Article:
Today, which also happens to be Easter Sunday, is the first day of British Summertime here in UK but our local Scottish weather wouldn't have you believe that. It's around 5 Deg C in the sunshine, the ponds are still frozen and there are still lanes blocked by snowdrifts. It is, however, dry and breezy, so frugal line drying of laundry is a boost. The roads are also clear enough to gt back out on the bikes, assuming you're careful and stick to main routes. This is the bike sitting next to the roadside on the main route into our area - still quite deep with snow, to say the least.
Yesterday, we cycled down to the local village to meet with someone who is keep to establish a project that really appeals to me - one involving a food co-operative for local growers and producers, along with a community based cafe and work space for the local artists and crafters among us.
The project revolves around the old corn mill and adjoining 16 acres of land. There are already hens, ducks and pigs there, plus the two Clydesdale horses that are being put to work, hauling out debris and ploughing the land where a heritage variety of wheat will be grown. It's hoped that the old water wheel can be restored and put back into use, powering the mill, while outdoors can be run as a self-sufficientish smallholding, providing fresh food locally. There's also a small fishing boat and scope for a wide variety of fruit and vegetable plots. And lest we forget, the favoured mode of transport could help reduce carbon emissions if work and local travel was done by horse power, on foot or by bicycle. It all sounds great, I just hope the project can get off the ground and achive success.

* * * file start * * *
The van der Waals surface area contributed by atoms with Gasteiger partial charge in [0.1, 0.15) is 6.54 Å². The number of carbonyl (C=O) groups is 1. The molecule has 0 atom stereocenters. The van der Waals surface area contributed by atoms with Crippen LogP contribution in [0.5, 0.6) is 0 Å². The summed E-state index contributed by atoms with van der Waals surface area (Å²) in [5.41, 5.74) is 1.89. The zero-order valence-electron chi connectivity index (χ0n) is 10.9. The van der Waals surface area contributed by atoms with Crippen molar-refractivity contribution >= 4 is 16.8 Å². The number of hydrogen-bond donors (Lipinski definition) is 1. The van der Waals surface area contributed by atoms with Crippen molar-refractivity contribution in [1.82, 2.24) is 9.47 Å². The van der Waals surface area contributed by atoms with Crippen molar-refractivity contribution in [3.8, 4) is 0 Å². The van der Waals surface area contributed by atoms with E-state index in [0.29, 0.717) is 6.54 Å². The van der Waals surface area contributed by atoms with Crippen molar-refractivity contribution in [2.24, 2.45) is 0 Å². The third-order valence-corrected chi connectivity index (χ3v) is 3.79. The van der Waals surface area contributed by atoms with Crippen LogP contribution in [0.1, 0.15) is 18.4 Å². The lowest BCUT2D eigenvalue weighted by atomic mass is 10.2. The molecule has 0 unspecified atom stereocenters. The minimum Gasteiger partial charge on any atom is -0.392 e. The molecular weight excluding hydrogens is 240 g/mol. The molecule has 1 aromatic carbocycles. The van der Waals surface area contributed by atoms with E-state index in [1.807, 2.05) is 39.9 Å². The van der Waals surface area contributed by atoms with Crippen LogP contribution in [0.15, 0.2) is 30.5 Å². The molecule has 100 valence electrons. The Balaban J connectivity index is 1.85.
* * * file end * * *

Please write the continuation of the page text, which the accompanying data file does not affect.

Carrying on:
The bartering system may well come into play, but the project needs
to establish itself and garner the support of the locals in order that it may progress.
Spud, one of the Clydesdales, has already endeared himself to the village by being put to work during last week's power cuts, when he was out and about pulling fishcrates filled with fuel and delivering it to places that modern vehicles simply couldn't reach. Photo here is of Charlie and Spud relaxing by the side of the burn that flows alongside the mill.
Aside from visiting the old mill, we also had a stop off at the shore, where it was rather amusing to see snow lying along the edges of the slipways, right to the water's edge. Sunny it may be, but warm it is not. Who knows how or when anything can be sown in this weather but one thing's for sure - we'll be needing many more logs and pinecones before it's warm enough to do without the stove indoors and the prospect of being warm outdoors is still looking pretty distant, even in the greenhouse. Speaking of which, I wonder if there's space for a couple of fullsize polytunnels at either of the nearby frugal projects? Must ask!